Review: The Next Arena’s 'Vonnegut USA'

Erin Conley 

  • Los Angeles Critic

Everyone has at least some familiarity with the works of Kurt Vonnegut. While he is best known for his novels, most notably Slaughterhouse-Five, he also published a few collections of short stories. Five of these stories provide the inspiration for Vonnegut USA, a world premiere play currently being presented at LA’s Atwater Village Theatre by The Next Arena. 

Presented in two short acts totaling less than two hours, Vonnegut USA is an anthology of sorts, consisting of three vignettes that take place in the same world. While they all share a couple of common threads and characters and explore similar themes, the stories are self-contained. The transitions between the different tales were so seamless it was almost hard to tell where one story ended and the next began, which probably was not helped by the fact that some of the actors and actresses played multiple roles. 

The setting is described only as “sometime just north of the midway point of the last century” and “somewhere in the northeastern region of America.” We get to observe two connected, yet different communities—the city of Ilium, a booming, industrial town and the home of the headquarters of the Federal Forge & Foundry, and the nearby, quieter suburb of Spruce Falls. Adapted and directed by Scott Rognlien, with blessings from Vonnegut’s estate, the play excels when it comes to world building. You get such a clear sense of the era and the atmosphere, and even though I have never read any of the short stories upon which Vonnegut USA is based, the intended spirit came through very clearly. It helps that the characters often address the audience directly, as if Vonnegut himself were narrating. While these bits often felt a bit exposition-heavy, it was easy to see why they were there—a book or short story has the unique luxury of allowing the reader fully inside the world and the characters’ heads, which can easily be lost when performed if there is not a way to dispense this type of information.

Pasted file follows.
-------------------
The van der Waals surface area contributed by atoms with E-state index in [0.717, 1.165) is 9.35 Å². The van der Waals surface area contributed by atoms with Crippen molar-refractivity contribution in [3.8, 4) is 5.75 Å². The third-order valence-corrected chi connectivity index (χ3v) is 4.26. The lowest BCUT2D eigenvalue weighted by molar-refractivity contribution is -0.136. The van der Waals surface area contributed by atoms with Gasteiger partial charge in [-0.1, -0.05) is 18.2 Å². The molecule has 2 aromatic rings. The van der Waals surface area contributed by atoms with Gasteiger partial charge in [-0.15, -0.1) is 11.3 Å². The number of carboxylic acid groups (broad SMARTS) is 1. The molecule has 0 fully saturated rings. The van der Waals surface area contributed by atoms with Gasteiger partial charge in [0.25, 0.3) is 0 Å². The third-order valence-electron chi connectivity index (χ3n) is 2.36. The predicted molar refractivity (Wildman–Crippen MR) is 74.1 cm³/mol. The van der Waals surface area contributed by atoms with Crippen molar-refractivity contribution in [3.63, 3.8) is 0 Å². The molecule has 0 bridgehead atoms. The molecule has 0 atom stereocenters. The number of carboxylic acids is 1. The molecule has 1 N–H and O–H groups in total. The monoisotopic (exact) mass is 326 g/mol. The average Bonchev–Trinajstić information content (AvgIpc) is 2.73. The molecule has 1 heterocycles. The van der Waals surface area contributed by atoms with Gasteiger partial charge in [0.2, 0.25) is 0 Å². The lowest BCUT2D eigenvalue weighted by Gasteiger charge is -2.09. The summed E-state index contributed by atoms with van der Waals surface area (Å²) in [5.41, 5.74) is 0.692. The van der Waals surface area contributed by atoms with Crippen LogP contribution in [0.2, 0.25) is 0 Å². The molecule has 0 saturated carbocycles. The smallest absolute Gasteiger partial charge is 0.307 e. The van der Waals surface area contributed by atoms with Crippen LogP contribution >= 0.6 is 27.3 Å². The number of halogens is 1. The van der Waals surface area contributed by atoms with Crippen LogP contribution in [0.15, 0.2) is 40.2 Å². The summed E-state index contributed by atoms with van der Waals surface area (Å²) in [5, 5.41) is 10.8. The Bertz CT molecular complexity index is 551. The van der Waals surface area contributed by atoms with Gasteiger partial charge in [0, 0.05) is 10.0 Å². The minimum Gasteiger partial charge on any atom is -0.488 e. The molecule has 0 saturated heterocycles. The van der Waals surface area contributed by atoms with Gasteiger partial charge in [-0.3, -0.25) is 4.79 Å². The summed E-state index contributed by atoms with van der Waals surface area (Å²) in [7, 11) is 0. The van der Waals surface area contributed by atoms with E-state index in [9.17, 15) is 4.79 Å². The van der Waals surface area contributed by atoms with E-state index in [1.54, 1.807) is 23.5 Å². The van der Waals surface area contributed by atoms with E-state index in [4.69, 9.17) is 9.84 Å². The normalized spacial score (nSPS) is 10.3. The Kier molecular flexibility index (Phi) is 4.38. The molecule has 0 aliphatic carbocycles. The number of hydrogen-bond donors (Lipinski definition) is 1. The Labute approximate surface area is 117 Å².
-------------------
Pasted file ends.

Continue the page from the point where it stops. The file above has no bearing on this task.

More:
The cast was excellent, nailing the wry, ironic humor and optimism of the piece. The first vignette told the story of a con created by two co-workers that gets a bit out of hand when the long-suffering secretary starts asking too many questions. The second follows a normally meek man who has a rare violent outburst when his somewhat tactless coworker pushes him too far. The last takes a look at two struggling marriages, as seen by a storm window salesman with a knack for observation. Many of the actors (Rob Beddall, Keith Blaney, Jason Frost, Marjorie LeWit, Carryl Lynn, Darren Mangler, Paul Michael Nieman, Eric Normington, Maia Peters, Paul Plunkett, JR Reed, Rob Smith, and Matt Taylor) pulled double or even triple duty. The action was also framed as needed by video projections to further set the tone of the time period. 

There is nothing flashy or grand about the stories told here—they are small, ordinary stories about ordinary people living in a time and place on the edge of change. Not only is Ilium and its surrounding area feeling the effects of industrialization and new management, but women are also beginning to take control of their own lives and careers in new ways. It’s clear the action takes place right around the time of the birth of the feminist movement, and the third vignette in particular really explores this. One woman realizes she does not have to stay in an unhappy marriage, and another goes behind her husband’s back to publish a novel, carving out her own path. There is nothing incredibly unique or groundbreaking about Vonnegut USA, but it is a thoughtful, enjoyable examination of small town life in the 1960s, seen through the eyes of one of our most celebrated authors. 

Vonnegut USA runs at the Atwater Village Theatre through November 20th. Performances are Fridays and Saturdays at 8pm and Sundays at 2pm. Tickets for Fridays and Saturdays are $20, but the Sunday matinees are pay-what-you-can. For more information and to purchase tickets, please visit 

Photo: Maia Peters